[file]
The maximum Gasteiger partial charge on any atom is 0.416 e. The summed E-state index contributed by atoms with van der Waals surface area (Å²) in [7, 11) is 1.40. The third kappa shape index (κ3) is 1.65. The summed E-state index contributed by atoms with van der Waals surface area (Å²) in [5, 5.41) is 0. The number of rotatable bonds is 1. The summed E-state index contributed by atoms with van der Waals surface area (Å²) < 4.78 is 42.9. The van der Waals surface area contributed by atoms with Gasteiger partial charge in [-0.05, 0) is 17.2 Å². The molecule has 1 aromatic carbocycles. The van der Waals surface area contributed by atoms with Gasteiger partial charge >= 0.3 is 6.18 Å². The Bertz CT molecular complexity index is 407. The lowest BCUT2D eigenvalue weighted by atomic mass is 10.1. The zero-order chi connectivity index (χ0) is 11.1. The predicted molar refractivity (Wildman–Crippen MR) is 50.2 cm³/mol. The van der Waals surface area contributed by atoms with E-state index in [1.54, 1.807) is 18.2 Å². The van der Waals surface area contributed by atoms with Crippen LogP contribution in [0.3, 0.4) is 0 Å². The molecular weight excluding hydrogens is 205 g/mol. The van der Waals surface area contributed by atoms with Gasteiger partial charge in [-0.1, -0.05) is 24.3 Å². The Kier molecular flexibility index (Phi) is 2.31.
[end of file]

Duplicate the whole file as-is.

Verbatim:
The maximum Gasteiger partial charge on any atom is 0.416 e. The summed E-state index contributed by atoms with van der Waals surface area (Å²) in [7, 11) is 1.40. The third kappa shape index (κ3) is 1.65. The summed E-state index contributed by atoms with van der Waals surface area (Å²) in [5, 5.41) is 0. The number of rotatable bonds is 1. The summed E-state index contributed by atoms with van der Waals surface area (Å²) < 4.78 is 42.9. The van der Waals surface area contributed by atoms with Gasteiger partial charge in [-0.05, 0) is 17.2 Å². The molecule has 1 aromatic carbocycles. The van der Waals surface area contributed by atoms with Gasteiger partial charge >= 0.3 is 6.18 Å². The Bertz CT molecular complexity index is 407. The lowest BCUT2D eigenvalue weighted by atomic mass is 10.1. The zero-order chi connectivity index (χ0) is 11.1. The predicted molar refractivity (Wildman–Crippen MR) is 50.2 cm³/mol. The van der Waals surface area contributed by atoms with E-state index in [1.54, 1.807) is 18.2 Å². The van der Waals surface area contributed by atoms with Crippen LogP contribution in [0.3, 0.4) is 0 Å². The molecular weight excluding hydrogens is 205 g/mol. The van der Waals surface area contributed by atoms with Gasteiger partial charge in [-0.1, -0.05) is 24.3 Å². The Kier molecular flexibility index (Phi) is 2.31.